Angelica

Gender: Feminine
Origin: Latin
Meaning: “angelic.”
Eng (AN-jel-ik-ah), It/Pol (ahn-JAY-lee-kah); Germ (ahn-GAY-lee-kah); Sp (ahn-HAY-lee-lah) Swe/Nor (ahn-YAY-lee-kah); Fre (Pronunciation)

The name is derived from the Latin angelicus meaning “angelic” and is ultimately derived from the Greek, άγγελος (ángelos) meaning, “messenger.” The name was used by the 16th-century, Italian poets, Boiardo and Aristo for their Orlando poems, in which it is the name of Orlando’s love interest.

In England, Angelica has been used as a given name since the 18th-century.

Angelica is also the name of a type of herb.

As of 2010, Angelica stood as the 345th most popular female name in the United States, while the French form of Angélique came in as the 439th most popular female name in France, (2009) and the 627th most popular in the United States, (2010).

As of 2009, its Spanish form of Angélica was the 88th most popular female name in Mexico.

The name is borne by several saints, and was also borne by 18th-century Swiss painter, Angelica Kauffman (1741-1807). Other notable Angelicas include:

Italian opera singer, Angelica Catalani (1780-1849), Stand-in American First Lady, Angelica Van Buren (1818-1877), American nun and TV host, Mother Angelica (b.1923); Angelica Pickles, a popular cartoon character featured on the Rugrats; American actress, Anjelica Huston; Norwegian princess, Maud Angelica Behn (b.2003) .

The Latinate, Angelica form, is used in English speaking countries, Italy, Romania, Norway, Sweden and occasionally Poland. Other forms of the name include:

  • Angèlica (Catalan)
  • Angelika (Czech/Danish/German/Hungarian/Icelandic/Norwegian/Slovak/Swedish)
  • Angélique (French)
  • Anxélica (Galician)
  • Angeliki/Aggeliki Αγγελική (Greek: Modern)
  • Angyalka (Hungarian)
  • Angelíka (Icelandic)
  • Anjelica (Norwegian/Swedish)
  • Angelica/Angelika/Andżelika (Polish)
  • Anželika (Russian)
  • Angelìca (Sardinian)
  • Angelika Ангелика (Serbian)
  • Angélica (Spanish/Portuguese)

There is an Italian masculine form, which is Angelico, and the Late Latin masculine form, Angelicus.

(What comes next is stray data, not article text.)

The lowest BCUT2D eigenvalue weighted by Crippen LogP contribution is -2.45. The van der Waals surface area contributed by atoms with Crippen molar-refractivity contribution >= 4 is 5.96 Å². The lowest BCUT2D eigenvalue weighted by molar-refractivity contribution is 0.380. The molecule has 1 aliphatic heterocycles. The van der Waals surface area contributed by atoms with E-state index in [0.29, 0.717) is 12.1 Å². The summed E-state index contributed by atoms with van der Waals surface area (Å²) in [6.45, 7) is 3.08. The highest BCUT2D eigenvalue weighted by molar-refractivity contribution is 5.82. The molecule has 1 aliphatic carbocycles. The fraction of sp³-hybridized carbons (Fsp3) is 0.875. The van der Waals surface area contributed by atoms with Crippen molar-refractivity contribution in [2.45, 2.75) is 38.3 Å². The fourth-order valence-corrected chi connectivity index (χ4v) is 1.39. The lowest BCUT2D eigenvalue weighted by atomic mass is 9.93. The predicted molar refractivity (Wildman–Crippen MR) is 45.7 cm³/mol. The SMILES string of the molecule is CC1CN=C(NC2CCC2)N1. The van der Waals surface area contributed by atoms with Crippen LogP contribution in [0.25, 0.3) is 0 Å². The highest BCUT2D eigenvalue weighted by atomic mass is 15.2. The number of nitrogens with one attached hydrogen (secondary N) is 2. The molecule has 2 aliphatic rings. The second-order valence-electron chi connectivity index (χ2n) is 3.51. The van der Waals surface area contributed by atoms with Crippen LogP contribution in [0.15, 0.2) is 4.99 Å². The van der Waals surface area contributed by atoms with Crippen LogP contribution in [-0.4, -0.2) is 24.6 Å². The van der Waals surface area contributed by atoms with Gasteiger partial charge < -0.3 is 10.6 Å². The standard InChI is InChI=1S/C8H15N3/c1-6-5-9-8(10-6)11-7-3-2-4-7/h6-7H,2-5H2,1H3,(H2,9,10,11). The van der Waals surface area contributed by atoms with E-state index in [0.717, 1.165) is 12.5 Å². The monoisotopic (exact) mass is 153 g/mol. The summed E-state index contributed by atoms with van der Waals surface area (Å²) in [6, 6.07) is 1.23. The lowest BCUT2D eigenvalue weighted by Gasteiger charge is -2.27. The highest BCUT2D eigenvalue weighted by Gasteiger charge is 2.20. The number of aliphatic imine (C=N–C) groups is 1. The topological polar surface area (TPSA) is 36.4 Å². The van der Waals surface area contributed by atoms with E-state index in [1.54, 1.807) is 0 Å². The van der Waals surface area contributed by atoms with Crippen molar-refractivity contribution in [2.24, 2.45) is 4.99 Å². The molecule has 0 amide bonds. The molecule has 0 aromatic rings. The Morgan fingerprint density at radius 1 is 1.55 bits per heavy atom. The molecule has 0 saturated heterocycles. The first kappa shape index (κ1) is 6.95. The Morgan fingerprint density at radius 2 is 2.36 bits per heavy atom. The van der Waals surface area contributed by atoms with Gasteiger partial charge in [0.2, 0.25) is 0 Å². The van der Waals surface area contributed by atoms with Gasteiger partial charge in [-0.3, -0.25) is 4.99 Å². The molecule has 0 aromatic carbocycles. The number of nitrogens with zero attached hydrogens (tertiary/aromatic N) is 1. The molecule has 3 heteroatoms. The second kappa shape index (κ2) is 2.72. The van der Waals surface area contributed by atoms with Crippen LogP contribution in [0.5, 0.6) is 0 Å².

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Minttu

Gender: Feminine
Origin: Finnish
Meaning: “mint.”

The name comes directly from the Finnish word for mint.

Its designated name-day is October 6.

The name is borne by Finnish actress Minttu Mustakaillo (b.1973). It is also the name of a popular Finnish peppermint-flavored liqueur, despite the liqueur associations, the name seems to be fairly common in Finland.

The Holidays aren’t too far off and if you due around that time and are considering a Holiday-themed name with a bit of an edge, this might be just what you are looking for.

Update: As of 2011, Minttu is the 43rd most popular female name in Finland.

Rosemary, Romy

Rosemary seems to have been coined in the 19th-century, either being taken from the name of the herb or used as a combination of both Rose and Mary.

In the case of the herb, it is derived from the Latin ros marinus which literally means “dew from the sea.”

The name seems to have been especially common among Irish-Catholic families as the rose is a symbol for the Virgin Mary.

Its popularity peaked in 1946 when it was the 75th most popular female name in the United States. As of 2010, it was 720th most popular female name.

Its Germanic form of Rosemarie has spawned the diminutive of Romy, now commonly used as an independent given name in the Netherlands. As of 2010, Romy was the 55th most popular female name in the Netherlands and the 202nd most popular in France (2008).

Source

  1. http://www.behindthename.com/name/rosemary

Vazul

Gender: Masculine
Origin: Hungarian